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Moore v. City of Boise

United States District Court, D. Idaho

March 26, 2018

JIMMY C. MOORE, Plaintiff,


          B. Lynn Winmill, Chief U.S. District Court Judge

         Plaintiff, a prisoner in the custody of the Idaho Department of Correction, is proceeding pro se and in forma pauperis in this civil rights action. Now pending before the Court in this civil rights matter is a Motion for Summary Judgment filed by Defendants Muguira, Miller, and Bovard, the only remaining Defendants. (Dkt. 40.)

         Having fully reviewed the record, the Court finds that the facts and legal arguments are adequately presented in the briefs and record and that oral argument is unnecessary. See D. Idaho Loc. Civ. R. 7.1. Accordingly, the Court enters the following Order granting Defendants' Motion and dismissing this case with prejudice.


         In August 2016, Plaintiff filed this action pursuant to 42 U.S.C. § 1983, alleging excessive force and medical treatment claims against the City of Boise and the Boise Police Department, as well as two police officers and a community service officer, stemming from Plaintiff's arrest for domestic violence.[1] On initial review of Plaintiff's Complaint pursuant to 28 U.S.C. §§ 1915 and 1915A, the Court dismissed Plaintiff's medical treatment claims, as well as his excessive force claims against the City of Boise and the Boise Police Department, but allowed Plaintiff to proceed on his excessive force claims against Officer Dan Muguira, Officer Tad Miller, and Community Service Officer Jessica Bovard. (Initial Review Order, Dkt. 9.)

         These remaining Defendants filed a timely Motion for Summary Judgment, which is now ripe for adjudication.[2] (Dkt. 40.)


         On January 5, 2018, this Court ordered Plaintiff to submit to Defendants the documents identified as Exhibits 2 through 20 and 22 to Plaintiff's opposition to Defendants' Motion for Summary Judgment. (Dkt. 68.) Plaintiff has now done so, but he has also objected to the Order. (See Dkt. 70.) The Court construes the objection as a request for reconsideration of the Court's Order requiring Plaintiff to submit the documents to Defendants and allowing Defendants to review those documents. So construed, the request will be denied.

         A federal court has the “inherent procedural power to reconsider, rescind, or modify an interlocutory order for cause seen by it to be sufficient.” City of Los Angeles v. Santa Monica Baykeeper, 254 F.3d 882, 885 (9th Cir. 2001) (internal quotation marks and emphasis omitted). Although courts have the authority to reconsider prior orders, they “should be loath to do so in the absence of extraordinary circumstances such as where the initial decision was ‘clearly erroneous and would work a manifest injustice.'” Christianson v. Colt Indus. Operating Corp., 486 U.S. 800, 817 (1988) (quoting Arizona v. California, 460 U.S. 605, 618 n. 8 (1983)).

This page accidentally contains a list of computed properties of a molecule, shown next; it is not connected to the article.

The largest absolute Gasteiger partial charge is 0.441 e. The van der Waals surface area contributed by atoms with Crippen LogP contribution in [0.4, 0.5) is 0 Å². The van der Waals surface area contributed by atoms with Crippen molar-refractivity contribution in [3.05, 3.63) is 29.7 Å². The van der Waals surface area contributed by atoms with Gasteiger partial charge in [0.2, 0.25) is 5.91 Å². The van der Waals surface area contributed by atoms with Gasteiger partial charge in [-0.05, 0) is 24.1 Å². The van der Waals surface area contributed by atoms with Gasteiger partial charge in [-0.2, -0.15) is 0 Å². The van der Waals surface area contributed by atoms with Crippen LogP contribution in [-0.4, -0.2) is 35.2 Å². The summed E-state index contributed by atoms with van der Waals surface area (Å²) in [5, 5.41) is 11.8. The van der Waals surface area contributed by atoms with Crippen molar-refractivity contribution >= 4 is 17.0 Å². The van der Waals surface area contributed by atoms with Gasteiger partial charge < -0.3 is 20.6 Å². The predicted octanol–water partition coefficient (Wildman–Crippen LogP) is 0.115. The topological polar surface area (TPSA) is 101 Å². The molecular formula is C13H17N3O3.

“[C]ourts have distilled various grounds for reconsideration of prior rulings into three major grounds for justifying reconsideration: (1) an intervening change in controlling law; (2) the availability of new evidence or an expanded factual record; and (3) need to correct a clear error or to prevent manifest injustice.” Gray v. Carlin, No. 3:11-CV-00275-EJL, 2015 WL 75263, at *2 (D. Idaho Jan. 6, 2015) (internal quotation marks omitted). However, a motion for reconsideration of an interlocutory order should not be used “as a vehicle to identify facts or raise legal arguments which could have been, but were not, raised or adduced during the pendency of the motion of which reconsideration was sought.” Jones v. Casey's Gen. Stores, 551 F.Supp.2d 848, 854-55 (S.D. Iowa 2008) (internal quotation marks omitted).

         The Court does not find sufficient cause to reconsider its January 5, 2018 Order. Plaintiff was required to provide his evidence to Defendants, and that is what the Order instructed him to do. Given that Plaintiff had not provided a copy of the exhibits to Defendants, Defendants naturally were allowed to review them and, if they deemed it warranted, to object to them. Therefore, the Court will deny Plaintiff's request for reconsideration.

         However, the Court has reviewed the portions of the transcripts from Plaintiff's criminal trial, which he has submitted as exhibits. (See Dkt. 70 at 7.) (Court staff had previously been unable to locate these documents but has since found them.) Plaintiff offers the transcripts to call into question some of Defendants' allegations in their Statement of Material Facts. Where Plaintiff's assertions or the transcripts differ from Defendants' factual allegations in this action so as to constitute a genuine dispute of material fact, the Court will accept Plaintiff's version of events for purposes of this decision.